Things only get harder after the Oklahoma State game with the first conference matchup against West Virginia in Austin and the Red River Rivalry game in Dallas. Winning one of these marquee matchups will be essential to the Longhorns' BCS chances.
It could happen, but the likelihood the Longhorns reach a BCS bowl if they are 4-2 after the Oklahoma game is slim to none. Obviously, winning both of these games would be ideal, but going 2-1 against Oklahoma State, West Virginia and Oklahoma still puts the Longhorns in a good spot come the end of the season.
OSU probably will not challenge for the Big 12 title, and both WVU and OU have the meat of their schedules after the Texas game, so it is a safe bet that each will lose at least twice.
It would definitely be nice to get some revenge after last year's humiliation against the Sooners, but the 'Horns match up better against the Mountaineers. Quarterback Geno Smith has a reputation for being turnover-prone, which could mean a field day for corners Carrington Byndom and Quandre Diggs. The running game should also be more effective against the West Virginia D than against that of the Sooners, as that unit gave up nearly 190 yards/game against ranked teams last season.
Not to mention that if the Longhorns handle both the Cowboys and Mountaineers leading up to the Red River Shootout, they could not have more momentum heading up to the Cotton Bowl if they were on a freight train.
The Longhorns are almost fortunate to have their two toughest tests of the season out of the way early on, as all they really have to do is beat who they are supposed to beat until their final matchup of the season against KSU.
If only it were that simple...
After the Oklahoma game, the Longhorns get a break with Baylor at home and Kansas, against both of which they should have no problem executing their normal game plan. After that, they have Texas Tech and No. 17 TCU bracketing an assumed win against Iowa State, where they could fall into some trouble.
The game against Tech is scary because weird things happen up in Lubbock, a la that heart-breaking loss in 2008. A loss there is more likely than at home against TCU, who is probably over-ranked in their first season in a major conference. Either way, there is no writing off either of these teams, and they will be fortunate to win both of these contests.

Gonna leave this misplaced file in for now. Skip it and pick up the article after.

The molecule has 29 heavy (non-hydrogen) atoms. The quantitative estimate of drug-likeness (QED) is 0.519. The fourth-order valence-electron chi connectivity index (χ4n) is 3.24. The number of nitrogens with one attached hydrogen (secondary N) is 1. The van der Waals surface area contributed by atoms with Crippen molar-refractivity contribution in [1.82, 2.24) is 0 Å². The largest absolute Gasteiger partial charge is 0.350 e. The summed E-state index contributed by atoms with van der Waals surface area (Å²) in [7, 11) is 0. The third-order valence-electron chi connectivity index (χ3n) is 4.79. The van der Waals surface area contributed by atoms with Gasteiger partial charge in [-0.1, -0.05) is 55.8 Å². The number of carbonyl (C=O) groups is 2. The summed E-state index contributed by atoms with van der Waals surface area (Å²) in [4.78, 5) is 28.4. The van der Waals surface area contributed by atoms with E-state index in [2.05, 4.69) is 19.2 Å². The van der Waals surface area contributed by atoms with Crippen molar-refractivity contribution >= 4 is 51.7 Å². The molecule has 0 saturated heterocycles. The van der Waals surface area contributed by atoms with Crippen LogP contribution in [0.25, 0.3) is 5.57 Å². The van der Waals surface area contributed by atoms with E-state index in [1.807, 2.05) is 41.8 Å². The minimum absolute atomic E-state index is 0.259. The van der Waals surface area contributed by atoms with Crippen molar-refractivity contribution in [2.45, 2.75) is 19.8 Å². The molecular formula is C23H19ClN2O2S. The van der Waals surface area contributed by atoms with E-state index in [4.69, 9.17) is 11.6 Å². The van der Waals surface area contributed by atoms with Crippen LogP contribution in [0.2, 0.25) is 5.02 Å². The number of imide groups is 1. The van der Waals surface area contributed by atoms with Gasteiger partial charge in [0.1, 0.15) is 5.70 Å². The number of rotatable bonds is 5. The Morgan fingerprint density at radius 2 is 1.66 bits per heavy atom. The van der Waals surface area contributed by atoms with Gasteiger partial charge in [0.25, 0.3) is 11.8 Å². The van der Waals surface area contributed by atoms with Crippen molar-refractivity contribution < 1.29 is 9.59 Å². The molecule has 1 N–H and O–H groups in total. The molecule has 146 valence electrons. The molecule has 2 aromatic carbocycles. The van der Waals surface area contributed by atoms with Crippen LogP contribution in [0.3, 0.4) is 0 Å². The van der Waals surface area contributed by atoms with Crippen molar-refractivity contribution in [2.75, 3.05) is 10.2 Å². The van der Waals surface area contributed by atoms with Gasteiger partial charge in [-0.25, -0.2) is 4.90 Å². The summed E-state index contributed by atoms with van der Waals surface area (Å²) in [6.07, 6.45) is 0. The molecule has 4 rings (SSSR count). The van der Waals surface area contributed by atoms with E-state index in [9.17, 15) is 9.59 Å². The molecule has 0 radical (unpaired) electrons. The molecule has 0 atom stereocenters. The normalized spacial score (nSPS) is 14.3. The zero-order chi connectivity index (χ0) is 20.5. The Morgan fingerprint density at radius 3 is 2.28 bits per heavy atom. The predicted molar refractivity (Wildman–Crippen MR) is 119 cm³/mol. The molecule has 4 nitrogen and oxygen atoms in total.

It is probably wishful thinking that the Longhorns go into the final tilt up in Manhattan with only one loss, in which case they should win the conference since West Virginia or OU will weed the other out in Week 10.
The Longhorns can afford to let one slip here without dooming themselves, but the ideal case would be to walk into the last game of the regular season with only one blemish.
The last game of the season for the Longhorns is against those damned Wildcats of Kansas State, who have given the Longhorns fits since 2006. Since there is no conference championship game, winning the last game of the season will be imperative to the Longhorns for getting to a BCS bowl.
By this point of the season, the Longhorns will have been lucky to survive Oklahoma State, West Virginia, Oklahoma and Texas Tech, in that separate dimension called Lubbock, and TCU with two losses.
Luckily, Oklahoma and West Virginia will need similar luck, so the 'Horns should be fine so long as they can beat the Wildcats up in Manhattan.
Easier said than done.
The 'Horns have always had trouble with the Wildcats and have not beaten them since 2003, when Vince Young was still the quarterback. This year will be no different, as the No. 21 Wildcats will have both the weather and the home crowd on their side. They also have Collin Klein at the helm, who has shown he can gut out a tough win.
The Longhorns will have to earn every inch of this game, and this game could come down to David Ash's ability to be a leader. Assuming the Longhorns have lived up to their potential to this point, a win here will put the Longhorns in as good a position as can be expected to play in a bowl game after the new year.